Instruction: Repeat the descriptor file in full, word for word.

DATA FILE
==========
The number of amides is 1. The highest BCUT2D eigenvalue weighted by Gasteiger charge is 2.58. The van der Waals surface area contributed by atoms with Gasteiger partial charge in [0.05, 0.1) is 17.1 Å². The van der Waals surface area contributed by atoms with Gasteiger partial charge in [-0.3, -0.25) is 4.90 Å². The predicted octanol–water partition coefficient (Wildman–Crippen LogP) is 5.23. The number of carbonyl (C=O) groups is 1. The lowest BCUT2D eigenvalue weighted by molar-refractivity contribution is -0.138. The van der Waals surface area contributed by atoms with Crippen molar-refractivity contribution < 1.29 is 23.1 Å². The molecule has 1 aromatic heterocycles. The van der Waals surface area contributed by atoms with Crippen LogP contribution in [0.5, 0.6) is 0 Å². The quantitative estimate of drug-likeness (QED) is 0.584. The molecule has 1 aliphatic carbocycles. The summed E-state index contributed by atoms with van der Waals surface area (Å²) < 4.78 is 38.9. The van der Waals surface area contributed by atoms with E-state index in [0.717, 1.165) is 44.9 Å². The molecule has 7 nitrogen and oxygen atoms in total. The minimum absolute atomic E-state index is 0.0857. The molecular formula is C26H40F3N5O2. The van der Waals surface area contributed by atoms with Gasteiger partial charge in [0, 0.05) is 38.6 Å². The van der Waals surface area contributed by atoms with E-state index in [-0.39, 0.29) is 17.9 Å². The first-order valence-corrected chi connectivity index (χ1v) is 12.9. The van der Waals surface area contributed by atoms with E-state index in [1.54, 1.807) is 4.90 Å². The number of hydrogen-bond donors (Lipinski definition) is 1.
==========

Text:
The number of amides is 1. The highest BCUT2D eigenvalue weighted by Gasteiger charge is 2.58. The van der Waals surface area contributed by atoms with Gasteiger partial charge in [0.05, 0.1) is 17.1 Å². The van der Waals surface area contributed by atoms with Gasteiger partial charge in [-0.3, -0.25) is 4.90 Å². The predicted octanol–water partition coefficient (Wildman–Crippen LogP) is 5.23. The number of carbonyl (C=O) groups is 1. The lowest BCUT2D eigenvalue weighted by molar-refractivity contribution is -0.138. The van der Waals surface area contributed by atoms with Crippen molar-refractivity contribution < 1.29 is 23.1 Å². The molecule has 1 aromatic heterocycles. The van der Waals surface area contributed by atoms with Crippen LogP contribution in [0.5, 0.6) is 0 Å². The quantitative estimate of drug-likeness (QED) is 0.584. The molecule has 1 aliphatic carbocycles. The summed E-state index contributed by atoms with van der Waals surface area (Å²) < 4.78 is 38.9. The van der Waals surface area contributed by atoms with E-state index in [0.717, 1.165) is 44.9 Å². The molecule has 7 nitrogen and oxygen atoms in total. The minimum absolute atomic E-state index is 0.0857. The molecular formula is C26H40F3N5O2. The van der Waals surface area contributed by atoms with Gasteiger partial charge in [0, 0.05) is 38.6 Å². The van der Waals surface area contributed by atoms with E-state index in [-0.39, 0.29) is 17.9 Å². The first-order valence-corrected chi connectivity index (χ1v) is 12.9. The van der Waals surface area contributed by atoms with E-state index in [1.54, 1.807) is 4.90 Å². The number of hydrogen-bond donors (Lipinski definition) is 1.